The Odd Souvenir Alton Brown Steals From Great Restaurants

Going out for a meal at a top-rated restaurant is not typically something most diners can't do every week; it's often an experience people save up for or wait for a special occasion to enjoy. So, it's not surprising that sometimes people want to take a little souvenir home with them to remember it all. It might be a copy of the menu, or a branded pen — or, more daring diners might sneak away a piece of glassware or a shiny steak knife.

Even Alton Brown does it, although his choice of souvenir is odder than most — he always has his eye on the check trays. "I like them, and I like having a souvenir of that meal," he admitted in an interview with Eater. When he has the courage to swipe this peculiar memento from a restaurant, he makes sure to write on the back where it was from, and the date he ate there so he can remember it. It's not always his own check tray, either; he's owned up to nabbing them from other tables, meaning somebody else "takes the rap."

Before any restaurateurs decide to pay a visit to Brown's house to reclaim their property, it's worth noting that this confession was made several years back. But, wrong as we all know it is, the culinary personality is far from alone in wanting a little keepsake from his one-of-a-kind dining experience.

The most common items diners steal from restaurants

Stealing from restaurants is not a new phenomenon and is not unique to Alton Brown. Back in the 1990s, when smoking was still permitted indoors in public spaces, Quaglino's, a restaurant in London's West End that's owned by Sir Terence Conran, reported losing 1,000 of its attractive ashtrays every single month. Almost two decades later, napkins have gone missing on a huge scale; Jamie Oliver complained in 2012 that 30,000 of them were being pinched every month from his restaurants.

Fast-forward to 2019, and it was eco-friendly metal straws that caught diners' attention, often ending up in their purses and pockets (it was a hot commodity as straws started going out of style as more emphasis was paid to plastic waste). These all may seem like small things to take, but even the tiniest piece all adds up for business owners. One report estimated the petty theft was costing New York restaurants up to $5,000 a year.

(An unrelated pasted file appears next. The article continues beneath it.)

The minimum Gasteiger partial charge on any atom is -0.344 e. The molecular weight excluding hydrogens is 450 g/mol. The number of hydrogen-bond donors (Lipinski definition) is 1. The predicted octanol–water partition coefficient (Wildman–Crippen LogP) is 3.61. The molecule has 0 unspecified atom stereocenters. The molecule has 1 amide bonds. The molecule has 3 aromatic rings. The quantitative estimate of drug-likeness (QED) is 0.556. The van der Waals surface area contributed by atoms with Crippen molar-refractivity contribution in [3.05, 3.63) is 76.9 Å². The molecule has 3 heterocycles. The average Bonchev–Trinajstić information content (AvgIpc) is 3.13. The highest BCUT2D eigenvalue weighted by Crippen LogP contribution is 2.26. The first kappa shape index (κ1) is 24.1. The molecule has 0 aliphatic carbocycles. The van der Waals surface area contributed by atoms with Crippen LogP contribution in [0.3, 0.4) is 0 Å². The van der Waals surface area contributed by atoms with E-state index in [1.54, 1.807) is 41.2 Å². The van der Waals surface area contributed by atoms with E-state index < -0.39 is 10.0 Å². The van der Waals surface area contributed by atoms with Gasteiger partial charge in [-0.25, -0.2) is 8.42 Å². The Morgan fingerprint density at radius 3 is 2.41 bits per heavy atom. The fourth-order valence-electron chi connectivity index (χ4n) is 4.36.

Other items that restaurants frequently complain go missing range from silverware and unusual or branded glasses to pepper mills and even toilet paper. While they're in the bathroom, some diners will even swipe the soap.

More weird items stolen from restaurants – from a lamp to a $4,000 cognac

It's not just the regular spoon or table decoration that goes missing from restaurants. Some diners have their eye on a much bigger haul. Back in 2002, the New York Times reported a number of unusual — and eye-wateringly expensive — items that had gone missing from well-known restaurants. The list included a $1,200 silver Champagne bucket from Locke-Ober in Boston and a $1,000 fish-shaped bamboo lamp from Dahlia Lounge in Seattle.

Even more ballsy was the bottle of cognac that a diner snatched in 2022 from behind the bar at Mount Hamilton Grandview Restaurant in San Jose, California. The Louis XIII cognac, which was 100 years old, had a value of $4,000.

But, thefts from restaurants don't just come at a financial cost; they can sometimes come at an emotional price, too. More recently, world famous chef Michel Roux Jr. took to Twitter to launch an appeal for the return of an ornamental frog that a diner had stolen during a tribute dinner for his late father, Albert. The piece was one of the oldest ornaments to decorate tables at his Michelin-starred London restaurant Le Gavroche, which recently announced its closure. There is no record of it being returned as of yet.